Tuesday, August 31, 2010
I Wonder What You Do First
To be sure, Harrison has an edge on some since he has worked in the International Center and knows the lay out, the structure of the Church, the people who work there, and the processes of the LCMS rather well. He has no real learning curve about this. To those who came in from the outside, finding the bathroom and cafeteria and chapel might be daunting enough -- without the prospect of running "corporate" Synod (as some like to call it). His assistants are likewise seasoned pros who know the layout of the IC, the structure of Synod, and, most importantly, know Harrison well and how he thinks and works.
Apart from the unpacking, what do you do first? We have a host of issues before us -- not in the least of which is the gigantic task of restructuring the Synod around two boards, staffing those boards, and working out the kinks of the choices made in Convention in July. Here Harrison has a bit of an unknown to work with and he will, for good or ill, shape and define how those decisions will be implemented for some years to come. I do not envy him this task. What would it be like if you came to a new parish and began at the very same time they moved, say, from a Voters system of governance to a Council/Board of Directors system and nobody was sure what they were doing or how to do it -- all the while the pressing urgencies of the day demanded action?
In addition, the elephant in the room is the divergent views of Synod and its direction -- well attested by the 51% to 48-49% split in adopting those restructuring changes. The divisions of our church body are well entrenched and we all think we know what is best, what needs to be done, and how to do it. Most of all, we are not shy about offering our advice to any and all -- whether they want to hear it or not. With a limited term of office and such great challenges before him, Harrison has a lot to pick through and much to ponder. We will judge him and we will probably judge him unfairly and too quickly -- can't escape that.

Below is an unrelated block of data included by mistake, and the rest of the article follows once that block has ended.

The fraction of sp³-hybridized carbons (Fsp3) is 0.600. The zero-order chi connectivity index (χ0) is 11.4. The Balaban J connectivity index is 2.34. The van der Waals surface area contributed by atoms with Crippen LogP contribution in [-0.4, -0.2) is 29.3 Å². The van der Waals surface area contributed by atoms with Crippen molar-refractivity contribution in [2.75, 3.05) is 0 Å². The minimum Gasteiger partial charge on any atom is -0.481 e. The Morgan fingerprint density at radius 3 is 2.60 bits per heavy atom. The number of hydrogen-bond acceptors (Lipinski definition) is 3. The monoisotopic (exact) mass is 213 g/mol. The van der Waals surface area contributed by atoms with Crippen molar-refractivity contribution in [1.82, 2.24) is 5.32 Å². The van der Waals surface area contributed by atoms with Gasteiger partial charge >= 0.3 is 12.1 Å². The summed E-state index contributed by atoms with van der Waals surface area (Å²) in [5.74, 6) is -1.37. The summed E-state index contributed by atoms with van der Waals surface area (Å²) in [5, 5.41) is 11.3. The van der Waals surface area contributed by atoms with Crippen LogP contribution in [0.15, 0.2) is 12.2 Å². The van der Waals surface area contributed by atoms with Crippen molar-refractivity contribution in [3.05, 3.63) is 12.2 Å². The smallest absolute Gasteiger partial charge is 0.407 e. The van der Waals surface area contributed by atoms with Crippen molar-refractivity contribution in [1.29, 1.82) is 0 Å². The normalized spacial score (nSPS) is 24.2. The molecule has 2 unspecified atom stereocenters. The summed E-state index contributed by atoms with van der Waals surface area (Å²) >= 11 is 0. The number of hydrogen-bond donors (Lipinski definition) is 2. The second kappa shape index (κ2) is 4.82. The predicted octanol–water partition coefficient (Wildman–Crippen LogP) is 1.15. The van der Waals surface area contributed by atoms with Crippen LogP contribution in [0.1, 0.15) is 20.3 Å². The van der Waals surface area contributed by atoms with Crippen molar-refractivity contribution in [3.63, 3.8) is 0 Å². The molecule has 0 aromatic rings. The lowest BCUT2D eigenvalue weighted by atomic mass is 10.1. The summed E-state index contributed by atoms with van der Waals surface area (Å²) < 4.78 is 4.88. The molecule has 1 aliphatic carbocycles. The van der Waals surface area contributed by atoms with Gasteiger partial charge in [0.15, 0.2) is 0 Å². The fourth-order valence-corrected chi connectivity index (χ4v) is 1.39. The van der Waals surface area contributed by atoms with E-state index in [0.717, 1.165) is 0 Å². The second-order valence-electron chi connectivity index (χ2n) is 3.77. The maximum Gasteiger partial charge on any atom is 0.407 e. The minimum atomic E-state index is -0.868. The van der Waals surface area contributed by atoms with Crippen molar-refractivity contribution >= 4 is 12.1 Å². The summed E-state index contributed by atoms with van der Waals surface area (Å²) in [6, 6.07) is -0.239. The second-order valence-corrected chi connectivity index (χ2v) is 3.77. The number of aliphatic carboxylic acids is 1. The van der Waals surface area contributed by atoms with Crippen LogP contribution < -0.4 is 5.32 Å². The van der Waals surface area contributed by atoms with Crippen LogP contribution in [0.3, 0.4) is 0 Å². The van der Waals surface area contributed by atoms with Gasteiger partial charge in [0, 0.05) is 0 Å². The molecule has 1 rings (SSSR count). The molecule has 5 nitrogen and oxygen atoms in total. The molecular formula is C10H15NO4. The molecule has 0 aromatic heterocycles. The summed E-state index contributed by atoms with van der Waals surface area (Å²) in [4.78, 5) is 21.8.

There are things in process that will need to be handled -- things begun in the past that now have to be completed (what do you do with Ablaze and Fan into Flame or the sale of KFUO FM, for example). There are decisions that need to be rendered on a host of small but important subjects that carry over from the Kieschnick years. A quick learning curve is needed here, to be sure. The financial need that seemed to drive so much is just as pressing and it will not disappear quickly. Not to mention how to continue the work of the many boards and commissions that were reshuffled by the Convention -- continuing their work while the structure is being redefined -- sample, World Relief and Human Care! And I could go on and on...
As a new Pastor to a parish, I concentrated on two things... the worship service and getting to know the people. Since any Pastor sees most all of his flock on Sunday morning, I worked to make sure that those first services and sermons gave them a good impression (judgments are rendered rather quickly, you know) and a signal of the direction before us (Lutheran confessional identity and liturgical practice). Getting to know the people is a matter of names and stories -- who are these folks, where did they come from, and what is going on with them... As a new President of Synod, I would not know where to start... but Matt Harrison will begin with my prayers and and I hope you will pray for him as well. It would not surprise me, knowing him, that he chose to begin on his knees.